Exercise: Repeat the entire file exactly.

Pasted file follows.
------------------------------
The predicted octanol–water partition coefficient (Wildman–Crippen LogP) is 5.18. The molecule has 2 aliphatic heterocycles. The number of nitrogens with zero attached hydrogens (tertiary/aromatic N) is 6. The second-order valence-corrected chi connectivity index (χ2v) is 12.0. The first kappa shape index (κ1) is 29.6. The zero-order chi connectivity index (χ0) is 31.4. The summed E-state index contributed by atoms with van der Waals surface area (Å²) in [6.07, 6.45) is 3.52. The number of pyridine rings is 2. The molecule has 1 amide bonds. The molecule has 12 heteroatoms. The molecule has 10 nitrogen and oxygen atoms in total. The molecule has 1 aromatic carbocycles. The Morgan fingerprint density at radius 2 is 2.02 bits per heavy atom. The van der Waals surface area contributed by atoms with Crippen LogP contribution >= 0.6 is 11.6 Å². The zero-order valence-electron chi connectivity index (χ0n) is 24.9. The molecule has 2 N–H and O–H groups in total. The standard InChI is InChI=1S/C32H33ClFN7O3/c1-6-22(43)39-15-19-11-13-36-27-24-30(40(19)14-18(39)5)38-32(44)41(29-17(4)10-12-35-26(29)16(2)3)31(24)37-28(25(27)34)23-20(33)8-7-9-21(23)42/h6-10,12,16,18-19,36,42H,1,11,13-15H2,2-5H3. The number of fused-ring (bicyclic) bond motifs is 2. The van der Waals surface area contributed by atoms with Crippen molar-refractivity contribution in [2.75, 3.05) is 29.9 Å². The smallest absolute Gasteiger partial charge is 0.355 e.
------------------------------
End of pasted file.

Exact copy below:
The predicted octanol–water partition coefficient (Wildman–Crippen LogP) is 5.18. The molecule has 2 aliphatic heterocycles. The number of nitrogens with zero attached hydrogens (tertiary/aromatic N) is 6. The second-order valence-corrected chi connectivity index (χ2v) is 12.0. The first kappa shape index (κ1) is 29.6. The zero-order chi connectivity index (χ0) is 31.4. The summed E-state index contributed by atoms with van der Waals surface area (Å²) in [6.07, 6.45) is 3.52. The number of pyridine rings is 2. The molecule has 1 amide bonds. The molecule has 12 heteroatoms. The molecule has 10 nitrogen and oxygen atoms in total. The molecule has 1 aromatic carbocycles. The Morgan fingerprint density at radius 2 is 2.02 bits per heavy atom. The van der Waals surface area contributed by atoms with Crippen LogP contribution >= 0.6 is 11.6 Å². The zero-order valence-electron chi connectivity index (χ0n) is 24.9. The molecule has 2 N–H and O–H groups in total. The standard InChI is InChI=1S/C32H33ClFN7O3/c1-6-22(43)39-15-19-11-13-36-27-24-30(40(19)14-18(39)5)38-32(44)41(29-17(4)10-12-35-26(29)16(2)3)31(24)37-28(25(27)34)23-20(33)8-7-9-21(23)42/h6-10,12,16,18-19,36,42H,1,11,13-15H2,2-5H3. The number of fused-ring (bicyclic) bond motifs is 2. The van der Waals surface area contributed by atoms with Crippen molar-refractivity contribution in [2.75, 3.05) is 29.9 Å². The smallest absolute Gasteiger partial charge is 0.355 e.